I spent a lot of time in hotels and hotel lounges over the last few years. During a 20-city promotional tour for 1000 Recordings To Hear Before You Die, I found myself in a parade of moderately swanky business-traveler palaces, each with fine wood and marble and liquor bottles lit up like fetish objects. And music, often canned, oozing from the deep background. You can't help but become a watcher of people in these spaces, and along the way, I became a connoisseur of the lounges themselves. These are transition points, waystations designed to be pleasant escapes from the bustle. They're necessarily neutral. They cater to the weary traveler who needs to chill, and they can serve as a road-warrior's semi-public office, or for recovering one's humanity after the physical and psychic punishment of air travel.
In recent years, there's been a quiet revolution in hotel lounges. Prompted by the success of hip boutique properties, the big chains have overhauled the look and feel of their public spaces to suggest a kind of sleek, high-efficiency opulence. Some of the lounges have workstations. Some have soft couches and softer lighting. Certainly the music doesn't make demands: Whether it's from a live band or some DJ mix beamed from the home office, whether it's sly bossa nova or cool jazz or ambient techno, when presented in these spaces, the sound asks for nothing. It's like the drapery; it goes unnoticed. It's ignorable.
Musicians groan about this, of course, but hey, it's pretty much a fact of life: In spaces like this, music functions more as an accessory than a lifeline. Sitting in these plush rooms, listening to heels clicking purposefully on marble floors and the soft clinking of glassware, I went from a default position of outrage — how terrible is this disregard of art! — to seeing the situation as a kind of challenge. I thought about the music you often hear in these places, the gentle bossa nova of Antonio Carlos Jobim, the ballads of George Gershwin. A thought experiment began to form in my mind: Was it possible to compose music inspired by those effortlessly singing classics that would thrive in the sleek new hotel lounges? It could be music as wallpaper — not intended for active "study" but rather it would blend into an accommodating background wash. It would be instrumental music, but not jazz of the "look-how-fast-I-can-play!" testosterone jazz variety — and not smooth jazz, and not pop, either. In the idle, experimentation phase, I imagined this music as easygoing, nicely textured, low-impact. Something that could stir the memory of soft breeze on a beach, or the lover left behind two airports ago.
When I began to actually pursue this ideal, I had to change my thinking about the foreground and the background. I discovered that when you begin from the notion that people won't be listening, whole worlds open up. Suddenly there's no pressure to be "clever" or sound invincible — there's room for expressing something simple, or beautiful, or poignant. And when you start moving in that direction, the results become contagious — suddenly everyone on the bandstand begins thinking this way, and the musical conversation evolves into buoyant, heartfelt melodies, and wonderfully empathetic supporting lines. If you came upon this band playing in a hotel lounge somewhere and you were busy on the phone and texting, you would, of course, miss that stuff. But if you happen to drift away for a minute, my hope is that you'll maybe pick up a gentle, plaintive melody, something wistful, some calm compelling sound that draws you away from the stress. And into the ojala.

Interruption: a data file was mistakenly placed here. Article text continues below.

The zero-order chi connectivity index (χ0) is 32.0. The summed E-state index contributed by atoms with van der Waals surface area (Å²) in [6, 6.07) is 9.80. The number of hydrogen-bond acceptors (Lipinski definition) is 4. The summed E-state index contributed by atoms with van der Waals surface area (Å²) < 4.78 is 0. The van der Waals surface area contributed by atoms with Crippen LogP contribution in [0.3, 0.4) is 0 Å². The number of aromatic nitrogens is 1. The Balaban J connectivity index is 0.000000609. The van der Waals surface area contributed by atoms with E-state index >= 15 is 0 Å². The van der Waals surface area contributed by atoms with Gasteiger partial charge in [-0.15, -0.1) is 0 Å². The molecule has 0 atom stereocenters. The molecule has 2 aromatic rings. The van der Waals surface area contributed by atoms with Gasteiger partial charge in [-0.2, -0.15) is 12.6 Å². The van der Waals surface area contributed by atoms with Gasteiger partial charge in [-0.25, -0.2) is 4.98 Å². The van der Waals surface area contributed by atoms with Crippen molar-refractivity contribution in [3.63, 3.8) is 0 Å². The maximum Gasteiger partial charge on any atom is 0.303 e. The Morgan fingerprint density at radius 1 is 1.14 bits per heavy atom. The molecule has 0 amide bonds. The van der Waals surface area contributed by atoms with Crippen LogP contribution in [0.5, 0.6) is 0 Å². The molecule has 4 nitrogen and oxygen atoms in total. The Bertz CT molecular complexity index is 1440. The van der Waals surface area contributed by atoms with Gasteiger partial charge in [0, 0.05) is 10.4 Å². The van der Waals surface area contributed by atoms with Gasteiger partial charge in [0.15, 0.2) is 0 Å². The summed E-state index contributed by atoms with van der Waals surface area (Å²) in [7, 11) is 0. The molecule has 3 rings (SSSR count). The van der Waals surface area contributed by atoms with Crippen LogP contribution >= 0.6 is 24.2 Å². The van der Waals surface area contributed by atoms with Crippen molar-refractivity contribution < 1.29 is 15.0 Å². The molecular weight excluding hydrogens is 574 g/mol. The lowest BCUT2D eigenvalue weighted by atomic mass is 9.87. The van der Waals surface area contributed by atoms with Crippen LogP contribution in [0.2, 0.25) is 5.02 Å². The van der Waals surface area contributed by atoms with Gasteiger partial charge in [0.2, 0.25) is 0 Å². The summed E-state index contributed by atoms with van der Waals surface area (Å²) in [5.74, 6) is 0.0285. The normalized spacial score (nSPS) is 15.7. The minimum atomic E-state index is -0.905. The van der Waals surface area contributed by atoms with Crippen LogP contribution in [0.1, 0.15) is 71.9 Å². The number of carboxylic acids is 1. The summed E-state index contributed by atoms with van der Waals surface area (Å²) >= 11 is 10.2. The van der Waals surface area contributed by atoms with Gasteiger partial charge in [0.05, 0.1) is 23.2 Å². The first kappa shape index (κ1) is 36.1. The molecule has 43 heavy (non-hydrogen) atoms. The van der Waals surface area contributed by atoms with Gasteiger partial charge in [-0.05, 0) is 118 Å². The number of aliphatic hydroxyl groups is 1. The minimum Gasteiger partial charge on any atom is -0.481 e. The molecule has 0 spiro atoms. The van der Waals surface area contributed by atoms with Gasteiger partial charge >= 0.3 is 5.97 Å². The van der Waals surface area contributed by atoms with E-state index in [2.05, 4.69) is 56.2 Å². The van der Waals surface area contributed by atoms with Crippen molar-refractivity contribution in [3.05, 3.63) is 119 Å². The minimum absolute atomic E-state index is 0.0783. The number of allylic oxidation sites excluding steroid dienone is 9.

Moon Hotel Lounge Project is a seven-piece ensemble. The group is anchored by members of the rock band known as the Fractals -- guitarist Kevin Hanson (who produced Into the Ojalá), pianist Mike Frank, bassist Jim Stager and drummer Erik Johnson — and also includes tenor saxophonist Tom Moon, vibraphonist Behn Gillece and percussionist Josh Robinson. Into The Ojalá is the group's debut release.
Award winning music journalist Tom Moon is the author of the New York Times bestseller 1000 Recordings To Hear Before You Die, and a regular contributor to NPR's All Things Considered. For twenty years Moon served as music critic at the Philadelphia Inquirer, and contributed profiles, reviews and commentary to hundreds of publications — including Rolling Stone, GQ, Esquire, Vibe, Spin, Details, Entertainment Weekly and others. During that time he continued to study the saxophone, in his spare time. He began composing music while a student of Ron Miller's in the University of Miami's Studio Music and Jazz program; his tunes, published by Moontoonage Music (ASCAP), can be heard on two CDs — Into the Ojalá (2011) and Sentiments By Rote (1988) — both now available via CD Baby, or in digital form via iTunes/etc.